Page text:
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*** This review may contain spoilers ***
[Warning: spoilers alert]
Brave New World (1996), a Singapore-financed Chinese drama serial shot in Singapore, Amsterdam, Belgium and Hongkong/China, is about the trials and tribulations of two brothers and their wayward cousin as they struggle with the massive social and societal changes affecting 1980s Singapore society.
Hongkong veteran actor Alex Man, as Li Kailang "Ah Lang", is a cheerful and optimistic big brother to his younger brother Jiale (played by Christopher Lee) and his wayward and corrupted cousin Yuanfan (Xie Shaoguang). Yuanfan, a student in Holland, gets into trouble with an influential drug dealer, Gao Hongfei (Huang Yiliang) in Amsterdam. Ah Lang leaves his newly-wed bride Xiaoyun (Fann Wong) behind in Singapore to save the situation in Holland, but finds out he has been framed and he is drugged by mafia gangs in Holland, unable to escape.
However, the kind-hearted younger sister of the mafia boss, Gao Yating (Phyllis Quek), is appalled by her brother's ruthlessness. She tries to save Ah Lang by pretending to enter into a marriage with him. However, this is witnessed by Xiaoyun and Jiale, who are in Amsterdam to rescue him too. Saddened, Xiaoyun leaves, but not before being repeatedly threatened and house-arrested by the mafia gangs.
Ah Lang finally manages to return to Singapore after a year of torture, but he is a broken man, estranged from his family and Xiaoyun. Undeterred, he puts in hard work into a start-up food court and this slowly earns him the respect of family members, who one by one learn to dispel their grudges against him. Xiaoyun, on the other hand, has grown from her harrowing experience and starts working hard at her own career, progressing from a waitress to becoming a hotel manager. She also fosters warmer relations with Jiale, at this point in time a legal secretary.
His do-no-good cousin, Yuanfan, the cause of all the trouble in Holland, returns and with him, comes Gao Hongfei, the drug lord, who insist on creating trouble for Ah Lang in Singapore, including poisoning the race-horse that Ah Lang bought Gao Yating as a birthday present. At this point, Yating discovers she has an incurable disease and Ah Lang, who has always wanted to reconcile with Xiaoyun, brings Yating to Switzerland to seek a cure, which incurs more displeasure with his immediate family. Yuanfan discovers Gao Hongfei has bedded his wife, and kills him, but he in turn is killed by Gao Hongfei's father in Amsterdam.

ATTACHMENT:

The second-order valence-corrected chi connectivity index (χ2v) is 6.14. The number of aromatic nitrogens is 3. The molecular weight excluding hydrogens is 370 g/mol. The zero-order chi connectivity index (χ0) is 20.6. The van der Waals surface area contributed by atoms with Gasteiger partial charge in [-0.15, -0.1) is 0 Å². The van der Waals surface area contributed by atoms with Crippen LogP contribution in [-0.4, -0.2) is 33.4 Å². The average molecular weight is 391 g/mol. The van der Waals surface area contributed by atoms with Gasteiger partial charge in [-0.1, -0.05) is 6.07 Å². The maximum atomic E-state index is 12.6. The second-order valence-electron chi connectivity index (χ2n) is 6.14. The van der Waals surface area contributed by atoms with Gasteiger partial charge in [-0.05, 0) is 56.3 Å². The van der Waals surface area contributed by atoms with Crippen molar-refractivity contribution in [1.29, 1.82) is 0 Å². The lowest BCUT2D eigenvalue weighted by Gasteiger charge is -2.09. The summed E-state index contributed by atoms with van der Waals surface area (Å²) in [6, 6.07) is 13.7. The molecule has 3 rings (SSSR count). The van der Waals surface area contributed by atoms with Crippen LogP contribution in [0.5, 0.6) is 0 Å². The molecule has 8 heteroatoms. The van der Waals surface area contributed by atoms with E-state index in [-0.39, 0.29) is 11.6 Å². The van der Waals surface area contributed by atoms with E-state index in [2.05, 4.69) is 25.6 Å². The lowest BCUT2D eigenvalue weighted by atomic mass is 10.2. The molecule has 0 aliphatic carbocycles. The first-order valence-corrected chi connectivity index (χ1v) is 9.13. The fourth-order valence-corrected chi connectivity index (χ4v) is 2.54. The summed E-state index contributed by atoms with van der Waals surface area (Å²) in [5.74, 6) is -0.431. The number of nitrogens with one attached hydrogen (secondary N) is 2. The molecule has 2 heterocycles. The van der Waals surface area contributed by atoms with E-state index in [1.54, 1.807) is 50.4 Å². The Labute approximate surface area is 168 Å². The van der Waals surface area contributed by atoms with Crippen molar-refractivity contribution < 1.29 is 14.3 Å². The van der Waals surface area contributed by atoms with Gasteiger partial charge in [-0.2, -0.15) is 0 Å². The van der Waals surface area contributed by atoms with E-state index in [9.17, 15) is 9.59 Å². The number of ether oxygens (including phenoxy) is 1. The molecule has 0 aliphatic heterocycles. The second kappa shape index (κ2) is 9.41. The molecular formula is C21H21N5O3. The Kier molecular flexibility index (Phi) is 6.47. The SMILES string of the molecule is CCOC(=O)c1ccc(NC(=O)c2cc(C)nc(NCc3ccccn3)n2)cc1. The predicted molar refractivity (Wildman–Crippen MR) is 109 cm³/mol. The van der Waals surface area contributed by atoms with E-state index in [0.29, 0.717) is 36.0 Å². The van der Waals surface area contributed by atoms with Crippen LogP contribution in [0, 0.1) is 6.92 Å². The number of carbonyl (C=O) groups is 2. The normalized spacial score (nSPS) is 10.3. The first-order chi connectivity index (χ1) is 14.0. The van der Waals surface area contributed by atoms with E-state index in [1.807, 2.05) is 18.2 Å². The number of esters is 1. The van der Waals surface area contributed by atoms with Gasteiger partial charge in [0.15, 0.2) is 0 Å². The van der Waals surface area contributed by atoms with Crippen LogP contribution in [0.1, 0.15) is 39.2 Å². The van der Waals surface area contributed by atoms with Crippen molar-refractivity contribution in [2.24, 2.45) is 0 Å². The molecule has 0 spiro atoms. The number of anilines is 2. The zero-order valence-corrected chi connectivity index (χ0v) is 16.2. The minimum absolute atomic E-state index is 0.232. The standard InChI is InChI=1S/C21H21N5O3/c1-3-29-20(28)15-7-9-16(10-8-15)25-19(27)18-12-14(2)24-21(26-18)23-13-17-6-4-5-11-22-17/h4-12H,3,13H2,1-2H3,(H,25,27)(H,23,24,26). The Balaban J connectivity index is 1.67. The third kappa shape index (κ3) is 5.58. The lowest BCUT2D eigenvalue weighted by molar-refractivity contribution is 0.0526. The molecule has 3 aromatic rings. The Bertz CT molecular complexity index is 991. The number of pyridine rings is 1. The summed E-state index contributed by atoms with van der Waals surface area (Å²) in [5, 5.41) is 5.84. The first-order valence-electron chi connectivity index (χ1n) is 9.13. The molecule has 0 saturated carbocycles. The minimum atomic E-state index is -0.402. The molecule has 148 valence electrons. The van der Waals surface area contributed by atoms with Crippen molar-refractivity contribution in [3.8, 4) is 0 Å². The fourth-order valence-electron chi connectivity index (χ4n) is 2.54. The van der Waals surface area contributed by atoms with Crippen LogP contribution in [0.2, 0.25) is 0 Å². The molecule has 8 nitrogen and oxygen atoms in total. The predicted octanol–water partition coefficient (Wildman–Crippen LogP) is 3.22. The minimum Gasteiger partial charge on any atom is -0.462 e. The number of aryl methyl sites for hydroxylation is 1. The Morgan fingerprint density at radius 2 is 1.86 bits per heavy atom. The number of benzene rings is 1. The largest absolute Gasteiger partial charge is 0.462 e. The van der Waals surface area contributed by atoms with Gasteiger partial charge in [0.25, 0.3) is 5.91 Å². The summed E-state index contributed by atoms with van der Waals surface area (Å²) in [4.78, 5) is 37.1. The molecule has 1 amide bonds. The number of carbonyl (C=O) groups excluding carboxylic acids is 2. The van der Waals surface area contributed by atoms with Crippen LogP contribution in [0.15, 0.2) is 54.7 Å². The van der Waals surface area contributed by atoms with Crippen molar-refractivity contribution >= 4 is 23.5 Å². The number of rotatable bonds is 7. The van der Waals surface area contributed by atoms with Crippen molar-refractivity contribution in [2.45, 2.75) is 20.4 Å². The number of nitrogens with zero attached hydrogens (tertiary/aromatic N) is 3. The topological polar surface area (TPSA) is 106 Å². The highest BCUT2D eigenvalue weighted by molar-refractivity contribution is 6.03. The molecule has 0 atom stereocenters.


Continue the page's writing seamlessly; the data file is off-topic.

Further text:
Yating finally passes away in Amsterdam and Xiaoyun and Jiale turn up for her funeral. Between Ah Lang and Jiale, Xiaoyun has to make a conscious decision about the one she really loves.
The storyline may seem cheesy and melodramatic, but really, this serial is a well-crafted story that captures the intricacies of living in the 1980s, in Singapore's Bugis Street hawker stalls (long before they were demolished in Singapore's nationwide renovation campaign back then), as well as the sights and scenes of Amsterdam, Belgium and The Hague.
Alex Man puts in a most poignant and enduring performance as a tortured protagonist with a good heart, and this is complemented by Fann Wong's skilful performance as a shy, soft-spoken Malaccan girl in Singapore who eventually learns how to change and adapt with society, on top of having to deal with her personal affairs in a more resolute way. Worthy of note too are newcomers Christopher Lee, who successfully handles a good-turned-bad-turned-good character with convincing aplomb, and Phyllis Quek, in a challenging role that plumbed emotional highs and depths, though her crying scenes had room for improvement.
The scripting is cliched, but it's probably characteristic of the era back then. An interesting serial you might want to catch when it comes to your area.
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